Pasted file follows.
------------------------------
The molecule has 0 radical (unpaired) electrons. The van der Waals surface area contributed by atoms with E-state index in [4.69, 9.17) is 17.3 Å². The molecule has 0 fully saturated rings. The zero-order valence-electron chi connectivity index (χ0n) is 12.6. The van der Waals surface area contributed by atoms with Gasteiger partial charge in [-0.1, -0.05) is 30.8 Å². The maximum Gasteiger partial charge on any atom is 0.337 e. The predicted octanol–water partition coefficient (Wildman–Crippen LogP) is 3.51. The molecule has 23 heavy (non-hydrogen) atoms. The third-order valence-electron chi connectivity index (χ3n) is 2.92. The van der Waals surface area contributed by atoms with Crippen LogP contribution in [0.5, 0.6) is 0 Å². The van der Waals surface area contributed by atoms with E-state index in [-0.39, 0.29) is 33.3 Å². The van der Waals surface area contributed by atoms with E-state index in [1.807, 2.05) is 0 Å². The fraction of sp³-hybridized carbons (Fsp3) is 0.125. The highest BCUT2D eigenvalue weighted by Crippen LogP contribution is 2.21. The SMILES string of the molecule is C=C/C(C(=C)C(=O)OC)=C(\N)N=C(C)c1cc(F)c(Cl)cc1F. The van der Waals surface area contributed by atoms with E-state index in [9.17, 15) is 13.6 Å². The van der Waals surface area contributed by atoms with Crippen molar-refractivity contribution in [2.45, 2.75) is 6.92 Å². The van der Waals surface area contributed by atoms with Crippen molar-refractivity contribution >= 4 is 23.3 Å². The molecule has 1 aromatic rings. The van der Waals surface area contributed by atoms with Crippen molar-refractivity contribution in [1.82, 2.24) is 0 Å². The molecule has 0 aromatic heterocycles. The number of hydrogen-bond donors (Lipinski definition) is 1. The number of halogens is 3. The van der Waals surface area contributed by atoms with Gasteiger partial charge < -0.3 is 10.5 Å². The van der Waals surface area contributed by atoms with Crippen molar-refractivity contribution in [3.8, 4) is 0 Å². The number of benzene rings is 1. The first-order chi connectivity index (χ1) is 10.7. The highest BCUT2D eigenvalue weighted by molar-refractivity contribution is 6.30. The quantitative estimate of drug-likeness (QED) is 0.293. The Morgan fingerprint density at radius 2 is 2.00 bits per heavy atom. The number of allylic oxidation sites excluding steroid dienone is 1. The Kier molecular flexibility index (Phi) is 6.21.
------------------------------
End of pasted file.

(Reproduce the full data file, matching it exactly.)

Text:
The molecule has 0 radical (unpaired) electrons. The van der Waals surface area contributed by atoms with E-state index in [4.69, 9.17) is 17.3 Å². The molecule has 0 fully saturated rings. The zero-order valence-electron chi connectivity index (χ0n) is 12.6. The van der Waals surface area contributed by atoms with Gasteiger partial charge in [-0.1, -0.05) is 30.8 Å². The maximum Gasteiger partial charge on any atom is 0.337 e. The predicted octanol–water partition coefficient (Wildman–Crippen LogP) is 3.51. The molecule has 23 heavy (non-hydrogen) atoms. The third-order valence-electron chi connectivity index (χ3n) is 2.92. The van der Waals surface area contributed by atoms with Crippen LogP contribution in [0.5, 0.6) is 0 Å². The van der Waals surface area contributed by atoms with E-state index in [-0.39, 0.29) is 33.3 Å². The van der Waals surface area contributed by atoms with E-state index in [1.807, 2.05) is 0 Å². The fraction of sp³-hybridized carbons (Fsp3) is 0.125. The highest BCUT2D eigenvalue weighted by Crippen LogP contribution is 2.21. The SMILES string of the molecule is C=C/C(C(=C)C(=O)OC)=C(\N)N=C(C)c1cc(F)c(Cl)cc1F. The van der Waals surface area contributed by atoms with E-state index in [9.17, 15) is 13.6 Å². The van der Waals surface area contributed by atoms with Crippen molar-refractivity contribution in [2.45, 2.75) is 6.92 Å². The van der Waals surface area contributed by atoms with Crippen molar-refractivity contribution >= 4 is 23.3 Å². The molecule has 1 aromatic rings. The van der Waals surface area contributed by atoms with Crippen molar-refractivity contribution in [1.82, 2.24) is 0 Å². The molecule has 0 aromatic heterocycles. The number of hydrogen-bond donors (Lipinski definition) is 1. The number of halogens is 3. The van der Waals surface area contributed by atoms with Gasteiger partial charge < -0.3 is 10.5 Å². The van der Waals surface area contributed by atoms with Crippen molar-refractivity contribution in [3.8, 4) is 0 Å². The number of benzene rings is 1. The first-order chi connectivity index (χ1) is 10.7. The highest BCUT2D eigenvalue weighted by molar-refractivity contribution is 6.30. The quantitative estimate of drug-likeness (QED) is 0.293. The Morgan fingerprint density at radius 2 is 2.00 bits per heavy atom. The number of allylic oxidation sites excluding steroid dienone is 1. The Kier molecular flexibility index (Phi) is 6.21.